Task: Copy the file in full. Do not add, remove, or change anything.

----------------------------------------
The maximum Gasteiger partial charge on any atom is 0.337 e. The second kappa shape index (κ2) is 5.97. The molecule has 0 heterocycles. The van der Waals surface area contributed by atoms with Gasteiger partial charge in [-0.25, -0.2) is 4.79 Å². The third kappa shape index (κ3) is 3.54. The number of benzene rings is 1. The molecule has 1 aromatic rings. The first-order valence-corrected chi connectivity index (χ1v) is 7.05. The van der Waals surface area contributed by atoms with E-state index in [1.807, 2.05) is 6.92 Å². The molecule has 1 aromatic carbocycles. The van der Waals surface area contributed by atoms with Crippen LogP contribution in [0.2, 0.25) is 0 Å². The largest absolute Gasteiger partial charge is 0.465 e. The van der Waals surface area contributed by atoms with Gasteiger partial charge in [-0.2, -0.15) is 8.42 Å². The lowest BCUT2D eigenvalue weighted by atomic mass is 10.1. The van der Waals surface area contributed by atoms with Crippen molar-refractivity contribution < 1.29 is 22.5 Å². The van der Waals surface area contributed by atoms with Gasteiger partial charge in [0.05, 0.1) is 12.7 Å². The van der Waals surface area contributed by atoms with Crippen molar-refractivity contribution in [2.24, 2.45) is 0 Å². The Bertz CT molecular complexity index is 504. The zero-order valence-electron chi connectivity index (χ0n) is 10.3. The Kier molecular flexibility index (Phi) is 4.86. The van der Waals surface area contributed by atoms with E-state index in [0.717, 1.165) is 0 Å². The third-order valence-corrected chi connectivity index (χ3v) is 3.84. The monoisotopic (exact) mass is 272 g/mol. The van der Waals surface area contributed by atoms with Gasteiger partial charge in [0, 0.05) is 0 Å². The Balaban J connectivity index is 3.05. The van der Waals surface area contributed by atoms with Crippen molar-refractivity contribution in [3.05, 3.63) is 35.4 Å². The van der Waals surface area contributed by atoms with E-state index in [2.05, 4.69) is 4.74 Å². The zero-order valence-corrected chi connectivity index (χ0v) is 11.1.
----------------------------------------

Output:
The maximum Gasteiger partial charge on any atom is 0.337 e. The second kappa shape index (κ2) is 5.97. The molecule has 0 heterocycles. The van der Waals surface area contributed by atoms with Gasteiger partial charge in [-0.25, -0.2) is 4.79 Å². The third kappa shape index (κ3) is 3.54. The number of benzene rings is 1. The molecule has 1 aromatic rings. The first-order valence-corrected chi connectivity index (χ1v) is 7.05. The van der Waals surface area contributed by atoms with E-state index in [1.807, 2.05) is 6.92 Å². The molecule has 1 aromatic carbocycles. The van der Waals surface area contributed by atoms with Crippen LogP contribution in [0.2, 0.25) is 0 Å². The largest absolute Gasteiger partial charge is 0.465 e. The van der Waals surface area contributed by atoms with Gasteiger partial charge in [-0.2, -0.15) is 8.42 Å². The lowest BCUT2D eigenvalue weighted by atomic mass is 10.1. The van der Waals surface area contributed by atoms with Crippen molar-refractivity contribution < 1.29 is 22.5 Å². The van der Waals surface area contributed by atoms with Gasteiger partial charge in [0.05, 0.1) is 12.7 Å². The van der Waals surface area contributed by atoms with Crippen molar-refractivity contribution in [2.24, 2.45) is 0 Å². The Bertz CT molecular complexity index is 504. The zero-order valence-electron chi connectivity index (χ0n) is 10.3. The Kier molecular flexibility index (Phi) is 4.86. The van der Waals surface area contributed by atoms with E-state index in [0.717, 1.165) is 0 Å². The third-order valence-corrected chi connectivity index (χ3v) is 3.84. The monoisotopic (exact) mass is 272 g/mol. The van der Waals surface area contributed by atoms with Gasteiger partial charge in [0, 0.05) is 0 Å². The Balaban J connectivity index is 3.05. The van der Waals surface area contributed by atoms with Crippen molar-refractivity contribution in [3.05, 3.63) is 35.4 Å². The van der Waals surface area contributed by atoms with E-state index in [2.05, 4.69) is 4.74 Å². The zero-order valence-corrected chi connectivity index (χ0v) is 11.1.